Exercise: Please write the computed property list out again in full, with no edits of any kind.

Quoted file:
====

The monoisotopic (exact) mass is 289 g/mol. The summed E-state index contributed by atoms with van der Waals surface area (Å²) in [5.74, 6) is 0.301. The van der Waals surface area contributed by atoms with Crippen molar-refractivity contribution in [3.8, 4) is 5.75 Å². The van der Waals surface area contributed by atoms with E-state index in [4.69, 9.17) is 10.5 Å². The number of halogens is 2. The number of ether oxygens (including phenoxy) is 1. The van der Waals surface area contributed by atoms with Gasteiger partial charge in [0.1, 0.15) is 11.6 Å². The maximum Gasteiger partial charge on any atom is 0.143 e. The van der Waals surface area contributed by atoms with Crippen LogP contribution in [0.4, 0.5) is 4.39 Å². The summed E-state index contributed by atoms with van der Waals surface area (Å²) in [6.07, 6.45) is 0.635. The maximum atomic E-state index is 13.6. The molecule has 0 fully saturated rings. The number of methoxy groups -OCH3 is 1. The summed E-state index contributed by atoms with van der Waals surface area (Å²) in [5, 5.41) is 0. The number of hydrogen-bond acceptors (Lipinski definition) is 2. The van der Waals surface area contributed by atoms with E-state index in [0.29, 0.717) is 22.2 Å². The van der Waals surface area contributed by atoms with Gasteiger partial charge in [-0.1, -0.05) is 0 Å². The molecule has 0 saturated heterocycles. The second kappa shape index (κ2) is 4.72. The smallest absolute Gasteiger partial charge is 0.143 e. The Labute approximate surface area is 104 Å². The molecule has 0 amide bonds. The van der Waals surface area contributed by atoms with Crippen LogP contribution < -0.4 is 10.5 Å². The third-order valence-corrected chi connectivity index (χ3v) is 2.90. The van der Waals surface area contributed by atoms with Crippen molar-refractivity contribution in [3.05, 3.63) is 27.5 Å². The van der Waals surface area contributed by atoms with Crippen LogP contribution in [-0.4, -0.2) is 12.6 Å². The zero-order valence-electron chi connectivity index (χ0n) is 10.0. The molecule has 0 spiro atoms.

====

The monoisotopic (exact) mass is 289 g/mol. The summed E-state index contributed by atoms with van der Waals surface area (Å²) in [5.74, 6) is 0.301. The van der Waals surface area contributed by atoms with Crippen molar-refractivity contribution in [3.8, 4) is 5.75 Å². The van der Waals surface area contributed by atoms with E-state index in [4.69, 9.17) is 10.5 Å². The number of halogens is 2. The number of ether oxygens (including phenoxy) is 1. The van der Waals surface area contributed by atoms with Gasteiger partial charge in [0.1, 0.15) is 11.6 Å². The maximum Gasteiger partial charge on any atom is 0.143 e. The van der Waals surface area contributed by atoms with Crippen LogP contribution in [0.4, 0.5) is 4.39 Å². The summed E-state index contributed by atoms with van der Waals surface area (Å²) in [6.07, 6.45) is 0.635. The maximum atomic E-state index is 13.6. The molecule has 0 fully saturated rings. The number of methoxy groups -OCH3 is 1. The summed E-state index contributed by atoms with van der Waals surface area (Å²) in [5, 5.41) is 0. The number of hydrogen-bond acceptors (Lipinski definition) is 2. The van der Waals surface area contributed by atoms with E-state index in [0.29, 0.717) is 22.2 Å². The van der Waals surface area contributed by atoms with Gasteiger partial charge in [-0.1, -0.05) is 0 Å². The molecule has 0 saturated heterocycles. The second kappa shape index (κ2) is 4.72. The smallest absolute Gasteiger partial charge is 0.143 e. The Labute approximate surface area is 104 Å². The molecule has 0 amide bonds. The van der Waals surface area contributed by atoms with Crippen LogP contribution < -0.4 is 10.5 Å². The third-order valence-corrected chi connectivity index (χ3v) is 2.90. The van der Waals surface area contributed by atoms with Crippen molar-refractivity contribution in [3.05, 3.63) is 27.5 Å². The van der Waals surface area contributed by atoms with Crippen LogP contribution in [-0.4, -0.2) is 12.6 Å². The zero-order valence-electron chi connectivity index (χ0n) is 10.0. The molecule has 0 spiro atoms.